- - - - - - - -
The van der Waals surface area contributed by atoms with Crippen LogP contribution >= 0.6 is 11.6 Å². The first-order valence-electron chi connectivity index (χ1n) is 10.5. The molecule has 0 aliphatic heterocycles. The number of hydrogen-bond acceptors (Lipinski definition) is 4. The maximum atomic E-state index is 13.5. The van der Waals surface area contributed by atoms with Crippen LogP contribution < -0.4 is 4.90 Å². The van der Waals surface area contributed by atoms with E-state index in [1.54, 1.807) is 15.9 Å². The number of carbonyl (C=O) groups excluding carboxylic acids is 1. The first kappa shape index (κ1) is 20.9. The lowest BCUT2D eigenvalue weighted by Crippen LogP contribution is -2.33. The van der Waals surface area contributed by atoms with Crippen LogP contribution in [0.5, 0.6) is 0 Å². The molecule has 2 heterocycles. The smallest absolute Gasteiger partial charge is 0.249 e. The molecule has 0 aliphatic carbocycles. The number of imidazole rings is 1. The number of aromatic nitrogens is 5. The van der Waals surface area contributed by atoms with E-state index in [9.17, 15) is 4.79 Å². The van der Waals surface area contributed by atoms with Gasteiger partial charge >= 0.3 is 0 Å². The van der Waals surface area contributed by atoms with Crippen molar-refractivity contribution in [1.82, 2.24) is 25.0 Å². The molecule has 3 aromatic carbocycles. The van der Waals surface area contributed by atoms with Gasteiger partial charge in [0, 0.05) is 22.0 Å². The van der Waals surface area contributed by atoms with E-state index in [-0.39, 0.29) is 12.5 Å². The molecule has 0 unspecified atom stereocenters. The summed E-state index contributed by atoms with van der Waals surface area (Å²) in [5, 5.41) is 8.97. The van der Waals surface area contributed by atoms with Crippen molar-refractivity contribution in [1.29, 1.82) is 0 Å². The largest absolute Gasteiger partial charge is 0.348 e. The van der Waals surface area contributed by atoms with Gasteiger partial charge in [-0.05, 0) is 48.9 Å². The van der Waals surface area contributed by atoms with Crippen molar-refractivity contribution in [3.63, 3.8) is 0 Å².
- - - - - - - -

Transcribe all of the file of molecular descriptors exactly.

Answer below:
The van der Waals surface area contributed by atoms with Crippen LogP contribution >= 0.6 is 11.6 Å². The first-order valence-electron chi connectivity index (χ1n) is 10.5. The molecule has 0 aliphatic heterocycles. The number of hydrogen-bond acceptors (Lipinski definition) is 4. The maximum atomic E-state index is 13.5. The van der Waals surface area contributed by atoms with Crippen LogP contribution < -0.4 is 4.90 Å². The van der Waals surface area contributed by atoms with E-state index in [1.54, 1.807) is 15.9 Å². The number of carbonyl (C=O) groups excluding carboxylic acids is 1. The first kappa shape index (κ1) is 20.9. The lowest BCUT2D eigenvalue weighted by Crippen LogP contribution is -2.33. The van der Waals surface area contributed by atoms with Crippen LogP contribution in [0.5, 0.6) is 0 Å². The molecule has 2 heterocycles. The smallest absolute Gasteiger partial charge is 0.249 e. The molecule has 0 aliphatic carbocycles. The number of imidazole rings is 1. The number of aromatic nitrogens is 5. The van der Waals surface area contributed by atoms with E-state index in [9.17, 15) is 4.79 Å². The van der Waals surface area contributed by atoms with Gasteiger partial charge >= 0.3 is 0 Å². The van der Waals surface area contributed by atoms with Crippen molar-refractivity contribution in [1.82, 2.24) is 25.0 Å². The molecule has 3 aromatic carbocycles. The van der Waals surface area contributed by atoms with Gasteiger partial charge in [0, 0.05) is 22.0 Å². The van der Waals surface area contributed by atoms with E-state index in [-0.39, 0.29) is 12.5 Å². The molecule has 0 unspecified atom stereocenters. The summed E-state index contributed by atoms with van der Waals surface area (Å²) in [5, 5.41) is 8.97. The van der Waals surface area contributed by atoms with Crippen molar-refractivity contribution in [1.29, 1.82) is 0 Å². The largest absolute Gasteiger partial charge is 0.348 e. The van der Waals surface area contributed by atoms with Gasteiger partial charge in [-0.05, 0) is 48.9 Å². The van der Waals surface area contributed by atoms with Crippen molar-refractivity contribution in [3.63, 3.8) is 0 Å².